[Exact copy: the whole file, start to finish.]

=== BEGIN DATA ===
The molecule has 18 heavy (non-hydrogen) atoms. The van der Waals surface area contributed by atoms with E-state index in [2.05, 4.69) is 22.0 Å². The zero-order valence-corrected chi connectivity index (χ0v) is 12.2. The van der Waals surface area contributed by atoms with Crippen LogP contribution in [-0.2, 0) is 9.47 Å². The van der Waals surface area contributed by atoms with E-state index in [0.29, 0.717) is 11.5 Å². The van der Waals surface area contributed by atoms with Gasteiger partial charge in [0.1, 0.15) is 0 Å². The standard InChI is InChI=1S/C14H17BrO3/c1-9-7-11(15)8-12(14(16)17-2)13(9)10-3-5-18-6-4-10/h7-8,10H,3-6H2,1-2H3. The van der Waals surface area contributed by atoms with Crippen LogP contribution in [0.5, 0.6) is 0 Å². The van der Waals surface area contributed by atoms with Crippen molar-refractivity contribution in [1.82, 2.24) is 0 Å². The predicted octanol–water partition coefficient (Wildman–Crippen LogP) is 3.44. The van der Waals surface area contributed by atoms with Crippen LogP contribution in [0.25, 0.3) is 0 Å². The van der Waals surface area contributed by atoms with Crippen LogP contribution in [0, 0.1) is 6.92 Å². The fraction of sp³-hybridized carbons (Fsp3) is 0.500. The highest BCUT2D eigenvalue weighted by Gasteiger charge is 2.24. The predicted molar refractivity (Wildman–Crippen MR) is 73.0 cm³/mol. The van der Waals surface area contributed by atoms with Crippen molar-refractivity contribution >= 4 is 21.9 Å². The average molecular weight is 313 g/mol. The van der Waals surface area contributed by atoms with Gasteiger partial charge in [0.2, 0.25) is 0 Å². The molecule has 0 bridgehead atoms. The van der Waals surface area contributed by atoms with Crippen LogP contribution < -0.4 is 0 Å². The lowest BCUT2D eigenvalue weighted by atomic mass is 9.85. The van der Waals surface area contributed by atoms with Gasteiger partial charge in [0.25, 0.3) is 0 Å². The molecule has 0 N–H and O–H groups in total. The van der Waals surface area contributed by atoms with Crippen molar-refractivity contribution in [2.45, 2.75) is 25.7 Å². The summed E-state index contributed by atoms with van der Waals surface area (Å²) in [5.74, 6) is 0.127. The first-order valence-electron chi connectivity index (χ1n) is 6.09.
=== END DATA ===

The molecule has 18 heavy (non-hydrogen) atoms. The van der Waals surface area contributed by atoms with E-state index in [2.05, 4.69) is 22.0 Å². The zero-order valence-corrected chi connectivity index (χ0v) is 12.2. The van der Waals surface area contributed by atoms with Crippen LogP contribution in [-0.2, 0) is 9.47 Å². The van der Waals surface area contributed by atoms with E-state index in [0.29, 0.717) is 11.5 Å². The van der Waals surface area contributed by atoms with Gasteiger partial charge in [0.1, 0.15) is 0 Å². The standard InChI is InChI=1S/C14H17BrO3/c1-9-7-11(15)8-12(14(16)17-2)13(9)10-3-5-18-6-4-10/h7-8,10H,3-6H2,1-2H3. The van der Waals surface area contributed by atoms with Crippen LogP contribution in [0.5, 0.6) is 0 Å². The van der Waals surface area contributed by atoms with Crippen molar-refractivity contribution in [1.82, 2.24) is 0 Å². The predicted octanol–water partition coefficient (Wildman–Crippen LogP) is 3.44. The van der Waals surface area contributed by atoms with Crippen LogP contribution in [0.25, 0.3) is 0 Å². The van der Waals surface area contributed by atoms with Crippen LogP contribution in [0, 0.1) is 6.92 Å². The fraction of sp³-hybridized carbons (Fsp3) is 0.500. The highest BCUT2D eigenvalue weighted by Gasteiger charge is 2.24. The predicted molar refractivity (Wildman–Crippen MR) is 73.0 cm³/mol. The van der Waals surface area contributed by atoms with Crippen molar-refractivity contribution >= 4 is 21.9 Å². The average molecular weight is 313 g/mol. The van der Waals surface area contributed by atoms with Gasteiger partial charge in [0.2, 0.25) is 0 Å². The molecule has 0 bridgehead atoms. The van der Waals surface area contributed by atoms with Crippen LogP contribution < -0.4 is 0 Å². The lowest BCUT2D eigenvalue weighted by atomic mass is 9.85. The van der Waals surface area contributed by atoms with Gasteiger partial charge in [0.25, 0.3) is 0 Å². The molecule has 0 N–H and O–H groups in total. The van der Waals surface area contributed by atoms with Crippen molar-refractivity contribution in [2.45, 2.75) is 25.7 Å². The summed E-state index contributed by atoms with van der Waals surface area (Å²) in [5.74, 6) is 0.127. The first-order valence-electron chi connectivity index (χ1n) is 6.09.